can all understand my English a lot more than the lower grades. This
past week I was teaching peace. I had a lesson plan which involved
getting the students to discuss the idea of what peace is, then I
moved onto peace symbols and at the end I had them create an outline
of their hands. This lesson was not the easiest that I have ever had
to do mainly because the students at the school are not used to
participating. The students usually sit in their desks and they only
speak when they are called on to produce an answer. This means that
they are not used to entering into a discussion. Trying to get the
students to speak felt like I was pulling teeth at some times. I
started with the Primary 4 class and I was disheartened. I felt like
they did not understand what it was that I was saying or maybe they
just didn’t want to pay attention to my lesson. The next class was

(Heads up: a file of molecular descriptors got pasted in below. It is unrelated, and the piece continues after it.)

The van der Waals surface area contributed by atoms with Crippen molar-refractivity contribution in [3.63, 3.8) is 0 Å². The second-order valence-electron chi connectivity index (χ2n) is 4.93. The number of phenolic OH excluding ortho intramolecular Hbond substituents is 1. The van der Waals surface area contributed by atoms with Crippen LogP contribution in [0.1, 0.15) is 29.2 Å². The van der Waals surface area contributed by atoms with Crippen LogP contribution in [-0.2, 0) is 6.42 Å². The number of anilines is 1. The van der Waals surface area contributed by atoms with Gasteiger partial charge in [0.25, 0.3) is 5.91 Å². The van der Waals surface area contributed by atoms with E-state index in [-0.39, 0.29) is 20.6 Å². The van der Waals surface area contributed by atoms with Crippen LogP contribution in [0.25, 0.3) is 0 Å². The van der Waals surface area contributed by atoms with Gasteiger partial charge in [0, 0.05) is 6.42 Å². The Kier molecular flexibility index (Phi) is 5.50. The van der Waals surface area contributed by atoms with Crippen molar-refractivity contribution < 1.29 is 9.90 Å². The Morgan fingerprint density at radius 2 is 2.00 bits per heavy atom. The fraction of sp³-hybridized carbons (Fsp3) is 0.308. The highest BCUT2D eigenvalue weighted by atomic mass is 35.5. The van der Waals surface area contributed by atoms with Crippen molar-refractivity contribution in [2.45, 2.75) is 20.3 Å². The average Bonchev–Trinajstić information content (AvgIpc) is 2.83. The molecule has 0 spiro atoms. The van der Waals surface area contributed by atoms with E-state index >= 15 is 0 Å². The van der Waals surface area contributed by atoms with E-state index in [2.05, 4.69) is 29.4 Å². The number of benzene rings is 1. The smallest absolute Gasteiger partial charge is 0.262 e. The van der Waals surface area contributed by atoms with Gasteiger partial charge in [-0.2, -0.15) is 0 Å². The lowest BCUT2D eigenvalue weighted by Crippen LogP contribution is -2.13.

much more interactive and they gave me some hope. I learned later that
the Primary 4 class could not understand my accent. So we continued
with the lessons. The upper classes, Primary 5 and Primary 6, had more
to say on the subject of peace and I was happy to see the students
participating in the lessons.

This week Andrew, one of the American volunteers, and I are going to be
teaching about different diseases: TB and Malaria. So far it seems
like the students understand malaria and we seemed to underestimate
their knowledge. I have created the TB lesson and I hope that it is a
lesson where they will be able to learn something that they didn’t
know before. One thing that I tend to struggle with here is the
students who are advanced to later classes when they should have been
held back. In the Primary 6 class there are students who are very
smart and there are students who seem to be struggling with the
material. Most of the lessons are said verbally so the students who
don’t know the answer wait until the students who do know the answer,
answer the questions. I have also seen the report cards of some of
these students and it makes me wonder how they are advanced when they
would not have been allowed to do so back at home. It is a struggle to
be able to comprehend if everyone understands our lessons when there
is such a big class too! There are 80 in the Primary 6 class. Time is
running short. Wish me luck with teaching!